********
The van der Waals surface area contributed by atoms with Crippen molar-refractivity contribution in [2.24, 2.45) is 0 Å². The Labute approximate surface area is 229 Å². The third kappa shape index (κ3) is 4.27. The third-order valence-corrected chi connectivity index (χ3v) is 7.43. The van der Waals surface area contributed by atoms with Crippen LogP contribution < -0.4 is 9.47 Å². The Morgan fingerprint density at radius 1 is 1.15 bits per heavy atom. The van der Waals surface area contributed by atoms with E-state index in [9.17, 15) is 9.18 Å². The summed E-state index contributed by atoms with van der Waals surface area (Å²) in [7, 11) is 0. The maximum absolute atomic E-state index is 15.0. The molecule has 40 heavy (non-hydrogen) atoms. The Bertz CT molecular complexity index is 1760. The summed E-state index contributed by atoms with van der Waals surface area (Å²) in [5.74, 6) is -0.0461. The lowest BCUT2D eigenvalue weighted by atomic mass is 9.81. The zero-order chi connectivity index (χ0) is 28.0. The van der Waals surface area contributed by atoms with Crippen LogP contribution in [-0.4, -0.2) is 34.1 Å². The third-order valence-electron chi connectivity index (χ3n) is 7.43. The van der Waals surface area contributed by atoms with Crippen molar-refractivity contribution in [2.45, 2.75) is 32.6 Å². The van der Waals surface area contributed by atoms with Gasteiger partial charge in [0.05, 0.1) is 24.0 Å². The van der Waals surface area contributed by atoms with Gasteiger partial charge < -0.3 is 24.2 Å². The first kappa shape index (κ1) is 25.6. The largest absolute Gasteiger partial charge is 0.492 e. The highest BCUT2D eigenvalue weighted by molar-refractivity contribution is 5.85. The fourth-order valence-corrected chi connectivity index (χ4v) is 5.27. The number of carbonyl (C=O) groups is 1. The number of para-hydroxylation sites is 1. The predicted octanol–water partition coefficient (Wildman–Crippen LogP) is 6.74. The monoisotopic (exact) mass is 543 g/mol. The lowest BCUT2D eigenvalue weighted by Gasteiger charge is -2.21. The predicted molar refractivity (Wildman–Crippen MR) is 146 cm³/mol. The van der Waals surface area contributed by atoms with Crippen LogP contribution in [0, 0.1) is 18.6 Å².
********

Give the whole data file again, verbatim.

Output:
The van der Waals surface area contributed by atoms with Crippen molar-refractivity contribution in [2.24, 2.45) is 0 Å². The Labute approximate surface area is 229 Å². The third kappa shape index (κ3) is 4.27. The third-order valence-corrected chi connectivity index (χ3v) is 7.43. The van der Waals surface area contributed by atoms with Crippen LogP contribution < -0.4 is 9.47 Å². The Morgan fingerprint density at radius 1 is 1.15 bits per heavy atom. The van der Waals surface area contributed by atoms with E-state index in [9.17, 15) is 9.18 Å². The summed E-state index contributed by atoms with van der Waals surface area (Å²) in [7, 11) is 0. The maximum absolute atomic E-state index is 15.0. The molecule has 40 heavy (non-hydrogen) atoms. The Bertz CT molecular complexity index is 1760. The summed E-state index contributed by atoms with van der Waals surface area (Å²) in [5.74, 6) is -0.0461. The lowest BCUT2D eigenvalue weighted by atomic mass is 9.81. The zero-order chi connectivity index (χ0) is 28.0. The van der Waals surface area contributed by atoms with Crippen LogP contribution in [-0.4, -0.2) is 34.1 Å². The third-order valence-electron chi connectivity index (χ3n) is 7.43. The van der Waals surface area contributed by atoms with Crippen molar-refractivity contribution in [2.45, 2.75) is 32.6 Å². The van der Waals surface area contributed by atoms with Gasteiger partial charge in [0.05, 0.1) is 24.0 Å². The van der Waals surface area contributed by atoms with Gasteiger partial charge < -0.3 is 24.2 Å². The first kappa shape index (κ1) is 25.6. The largest absolute Gasteiger partial charge is 0.492 e. The highest BCUT2D eigenvalue weighted by molar-refractivity contribution is 5.85. The fourth-order valence-corrected chi connectivity index (χ4v) is 5.27. The number of carbonyl (C=O) groups is 1. The number of para-hydroxylation sites is 1. The predicted octanol–water partition coefficient (Wildman–Crippen LogP) is 6.74. The monoisotopic (exact) mass is 543 g/mol. The lowest BCUT2D eigenvalue weighted by Gasteiger charge is -2.21. The predicted molar refractivity (Wildman–Crippen MR) is 146 cm³/mol. The van der Waals surface area contributed by atoms with Crippen LogP contribution in [0, 0.1) is 18.6 Å².